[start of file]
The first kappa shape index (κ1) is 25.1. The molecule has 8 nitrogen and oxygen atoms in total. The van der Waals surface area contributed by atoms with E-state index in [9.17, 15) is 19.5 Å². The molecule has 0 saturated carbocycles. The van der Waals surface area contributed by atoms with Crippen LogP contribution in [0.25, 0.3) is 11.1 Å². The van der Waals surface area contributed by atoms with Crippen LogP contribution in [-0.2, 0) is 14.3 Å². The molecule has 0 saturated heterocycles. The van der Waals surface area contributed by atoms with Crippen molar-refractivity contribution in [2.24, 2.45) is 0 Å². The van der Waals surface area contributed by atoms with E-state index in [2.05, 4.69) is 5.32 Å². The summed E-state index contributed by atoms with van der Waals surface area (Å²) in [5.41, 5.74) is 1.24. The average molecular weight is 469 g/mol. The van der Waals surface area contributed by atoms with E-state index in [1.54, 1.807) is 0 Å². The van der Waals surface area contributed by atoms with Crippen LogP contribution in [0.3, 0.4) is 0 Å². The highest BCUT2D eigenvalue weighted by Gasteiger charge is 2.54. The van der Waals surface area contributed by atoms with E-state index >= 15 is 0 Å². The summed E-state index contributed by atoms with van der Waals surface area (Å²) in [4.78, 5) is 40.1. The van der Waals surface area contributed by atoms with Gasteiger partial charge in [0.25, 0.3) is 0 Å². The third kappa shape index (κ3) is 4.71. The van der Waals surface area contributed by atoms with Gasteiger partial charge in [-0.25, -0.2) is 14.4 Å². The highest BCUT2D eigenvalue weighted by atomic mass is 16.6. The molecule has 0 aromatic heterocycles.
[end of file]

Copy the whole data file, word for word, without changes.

The first kappa shape index (κ1) is 25.1. The molecule has 8 nitrogen and oxygen atoms in total. The van der Waals surface area contributed by atoms with E-state index in [9.17, 15) is 19.5 Å². The molecule has 0 saturated carbocycles. The van der Waals surface area contributed by atoms with Crippen LogP contribution in [0.25, 0.3) is 11.1 Å². The van der Waals surface area contributed by atoms with Crippen LogP contribution in [-0.2, 0) is 14.3 Å². The molecule has 0 saturated heterocycles. The van der Waals surface area contributed by atoms with Crippen molar-refractivity contribution in [2.24, 2.45) is 0 Å². The van der Waals surface area contributed by atoms with E-state index in [2.05, 4.69) is 5.32 Å². The summed E-state index contributed by atoms with van der Waals surface area (Å²) in [5.41, 5.74) is 1.24. The average molecular weight is 469 g/mol. The van der Waals surface area contributed by atoms with E-state index in [1.54, 1.807) is 0 Å². The van der Waals surface area contributed by atoms with Crippen LogP contribution in [0.3, 0.4) is 0 Å². The highest BCUT2D eigenvalue weighted by Gasteiger charge is 2.54. The van der Waals surface area contributed by atoms with E-state index >= 15 is 0 Å². The summed E-state index contributed by atoms with van der Waals surface area (Å²) in [4.78, 5) is 40.1. The van der Waals surface area contributed by atoms with Gasteiger partial charge in [0.25, 0.3) is 0 Å². The third kappa shape index (κ3) is 4.71. The van der Waals surface area contributed by atoms with Gasteiger partial charge in [-0.25, -0.2) is 14.4 Å². The highest BCUT2D eigenvalue weighted by atomic mass is 16.6. The molecule has 0 aromatic heterocycles.